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Wednesday, 17 November 2010

Styles of Goth fashion: punk-Goth

Punk-Goths, aka tradgoths (although this term is also sometimes used in connection with romantigoths), 80s Goths, batcavers (The Batcave, of course, being the first ever Goth club - it opened in London in the 1980s, and no other Goth club has ever achieved such a level of infamy.), hearken back to the days when Goth was new, freshly emerged from the dark and murky waters of the punk movement.

Source: Photobucket
Back in these early days, fans of post-punk music still dressed - well, pretty much like punks. Lots and lots of fishnet, leather jackets customised to the max with pins, patches, studs, spikes and band names, shredded T-shirts, chain belts and the ubiquitious death-hawk (like a mohawk, but wider, and teased instead of combed straight up).

Many punk-Goths have been involved with the scene since its early days, so you can generally find punk-goths hanging out at your local alternative pub, smoking clove cigarettes, drinking snakebite and black, and complaining about how the scene has been dead since the advent of EBM (that good old phrase 'the scene is dead'? In this subculture, you'll hear it a lot...).

Punk-Goth fashion hasn't changed much since 'the good old days'. Boots tend to be either steel-toed work boots, Doc Martens or pointy-toed affairs (preferably with bat buckles). More commercial brand such as New Rock and Demonia are rarely seen as buying into big-name brands doesn't really fit with the punk-rock ethos. Similarly, you won't be finding many Hell Bunny or Dead Threads clothing labels here. DIY is definitely what floats a punk-Goth's boat - even those artful runs in one's tights take a lot of time and effort to get right (take a pair of nail scissors and snip the vertical threads, then pull).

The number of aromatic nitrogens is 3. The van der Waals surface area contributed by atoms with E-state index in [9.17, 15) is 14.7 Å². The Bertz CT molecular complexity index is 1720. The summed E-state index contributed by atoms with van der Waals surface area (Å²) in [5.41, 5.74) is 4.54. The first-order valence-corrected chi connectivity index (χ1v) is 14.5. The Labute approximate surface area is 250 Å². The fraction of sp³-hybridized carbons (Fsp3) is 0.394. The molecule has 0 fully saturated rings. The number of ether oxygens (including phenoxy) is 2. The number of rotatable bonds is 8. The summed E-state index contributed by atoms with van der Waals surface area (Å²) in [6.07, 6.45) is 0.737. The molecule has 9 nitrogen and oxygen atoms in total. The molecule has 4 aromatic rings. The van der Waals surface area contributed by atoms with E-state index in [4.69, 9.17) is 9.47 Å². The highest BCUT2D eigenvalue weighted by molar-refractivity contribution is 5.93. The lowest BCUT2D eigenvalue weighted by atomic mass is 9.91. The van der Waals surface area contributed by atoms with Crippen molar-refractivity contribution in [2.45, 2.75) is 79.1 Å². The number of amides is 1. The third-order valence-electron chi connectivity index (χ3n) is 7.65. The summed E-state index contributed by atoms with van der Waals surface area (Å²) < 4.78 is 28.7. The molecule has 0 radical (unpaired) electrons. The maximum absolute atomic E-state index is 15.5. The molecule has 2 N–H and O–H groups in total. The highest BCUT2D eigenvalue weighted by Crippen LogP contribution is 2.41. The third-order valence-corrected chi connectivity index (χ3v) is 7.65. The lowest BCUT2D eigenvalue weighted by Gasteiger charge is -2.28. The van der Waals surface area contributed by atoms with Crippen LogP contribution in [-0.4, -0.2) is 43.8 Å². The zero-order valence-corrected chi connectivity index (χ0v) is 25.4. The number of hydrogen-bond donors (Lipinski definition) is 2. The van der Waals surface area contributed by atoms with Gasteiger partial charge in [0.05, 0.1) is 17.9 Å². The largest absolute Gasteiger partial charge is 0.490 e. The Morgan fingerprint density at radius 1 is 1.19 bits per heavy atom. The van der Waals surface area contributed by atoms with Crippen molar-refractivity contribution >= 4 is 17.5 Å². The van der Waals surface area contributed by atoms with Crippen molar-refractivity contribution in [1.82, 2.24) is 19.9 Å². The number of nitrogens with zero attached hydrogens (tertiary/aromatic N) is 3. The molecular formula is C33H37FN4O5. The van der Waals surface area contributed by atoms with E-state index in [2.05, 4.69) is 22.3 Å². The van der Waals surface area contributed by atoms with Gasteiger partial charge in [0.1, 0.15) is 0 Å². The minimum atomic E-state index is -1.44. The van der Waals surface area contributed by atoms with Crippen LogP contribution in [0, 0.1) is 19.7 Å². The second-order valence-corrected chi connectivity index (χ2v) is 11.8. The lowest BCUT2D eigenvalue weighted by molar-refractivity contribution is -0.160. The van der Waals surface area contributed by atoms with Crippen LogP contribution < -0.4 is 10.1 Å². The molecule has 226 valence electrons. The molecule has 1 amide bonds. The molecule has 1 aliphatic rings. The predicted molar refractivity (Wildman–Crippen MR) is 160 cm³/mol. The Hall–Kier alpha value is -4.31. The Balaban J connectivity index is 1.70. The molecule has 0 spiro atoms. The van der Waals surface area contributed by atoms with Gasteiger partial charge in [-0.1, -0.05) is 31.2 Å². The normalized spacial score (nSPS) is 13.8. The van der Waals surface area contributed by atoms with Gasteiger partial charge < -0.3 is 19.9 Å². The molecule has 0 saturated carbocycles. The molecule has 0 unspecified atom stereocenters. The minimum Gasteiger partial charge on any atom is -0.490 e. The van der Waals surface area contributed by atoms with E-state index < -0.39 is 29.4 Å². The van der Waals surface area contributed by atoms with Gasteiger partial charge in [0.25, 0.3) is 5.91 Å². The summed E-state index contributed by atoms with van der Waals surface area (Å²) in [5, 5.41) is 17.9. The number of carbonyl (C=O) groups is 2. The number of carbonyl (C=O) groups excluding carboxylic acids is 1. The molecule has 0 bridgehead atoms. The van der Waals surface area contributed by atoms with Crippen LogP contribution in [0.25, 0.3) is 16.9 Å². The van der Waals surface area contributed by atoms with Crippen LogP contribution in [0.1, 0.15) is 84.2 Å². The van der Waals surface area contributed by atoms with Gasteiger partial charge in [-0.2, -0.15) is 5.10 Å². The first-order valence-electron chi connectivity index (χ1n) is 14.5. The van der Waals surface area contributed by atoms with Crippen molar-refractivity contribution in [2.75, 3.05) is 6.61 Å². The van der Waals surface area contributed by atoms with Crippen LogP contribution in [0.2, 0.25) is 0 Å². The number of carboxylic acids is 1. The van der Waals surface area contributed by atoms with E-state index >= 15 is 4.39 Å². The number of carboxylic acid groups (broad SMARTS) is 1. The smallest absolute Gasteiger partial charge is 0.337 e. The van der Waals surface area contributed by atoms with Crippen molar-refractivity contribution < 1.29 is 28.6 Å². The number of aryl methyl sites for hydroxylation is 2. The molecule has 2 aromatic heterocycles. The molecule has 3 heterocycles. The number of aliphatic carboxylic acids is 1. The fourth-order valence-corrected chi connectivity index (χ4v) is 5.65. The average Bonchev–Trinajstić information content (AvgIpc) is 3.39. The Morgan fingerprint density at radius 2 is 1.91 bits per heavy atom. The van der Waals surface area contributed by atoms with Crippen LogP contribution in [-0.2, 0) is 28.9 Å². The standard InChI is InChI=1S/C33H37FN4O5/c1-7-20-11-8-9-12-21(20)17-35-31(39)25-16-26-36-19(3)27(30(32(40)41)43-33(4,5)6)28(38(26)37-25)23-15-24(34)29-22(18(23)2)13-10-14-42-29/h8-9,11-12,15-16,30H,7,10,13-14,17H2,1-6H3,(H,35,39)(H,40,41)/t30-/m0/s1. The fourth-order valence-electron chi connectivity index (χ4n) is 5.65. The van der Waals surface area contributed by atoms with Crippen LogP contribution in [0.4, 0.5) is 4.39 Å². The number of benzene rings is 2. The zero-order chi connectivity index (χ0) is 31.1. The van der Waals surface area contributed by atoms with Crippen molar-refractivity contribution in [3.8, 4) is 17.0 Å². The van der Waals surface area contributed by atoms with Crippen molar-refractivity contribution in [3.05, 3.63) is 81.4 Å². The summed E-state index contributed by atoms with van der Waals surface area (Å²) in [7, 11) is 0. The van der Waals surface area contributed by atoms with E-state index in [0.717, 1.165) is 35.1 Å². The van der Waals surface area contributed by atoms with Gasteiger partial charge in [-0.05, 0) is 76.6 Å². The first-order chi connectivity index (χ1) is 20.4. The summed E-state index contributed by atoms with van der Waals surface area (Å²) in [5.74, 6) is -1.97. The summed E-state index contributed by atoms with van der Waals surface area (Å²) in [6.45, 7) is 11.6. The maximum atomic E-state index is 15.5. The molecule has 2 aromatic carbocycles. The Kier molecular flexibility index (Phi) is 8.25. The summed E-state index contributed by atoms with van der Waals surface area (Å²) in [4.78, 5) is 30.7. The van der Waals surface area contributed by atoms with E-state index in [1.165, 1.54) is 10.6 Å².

Hair? The bigger the better. Make-up? Heavy (think Siouxsie Sioux). Real eyebrows? Rare. Popular accessories for this version of the Goth look include cross necklaces (a single, striking chunky cross or dozens of layered chains and crucifixes); studded and spiked wristbands; fingerless net or leather gloves - and did I mention the leather jacket?
Source: Photobucket
Classic punk-Goth music tends to cover bands from the 70s and 80s (no surprise there, really) and other traditional-sounding Goth rock bands - Joy Division, Skeletal Family, Alien Sex Fiend, UK Decay, Specimen and The Birthday Party, to name but a few.

Inspiration for this style comes from classic Goth 'idols', such as Andrew Eldritch (The Sisters of Mercy) and his trademark aviator sunglasses and bouffant hairstyle; Siouxsie Sioux's monochrome outfits, big hair and iconic make-up; Robert Smith's wild hair and smeared lipstick; outfits reminiscent of those worn by Nik Fiend (and Mrs Fiend, of course - both from Alien Sex Fiend) and Johnny Slut (Specimen).

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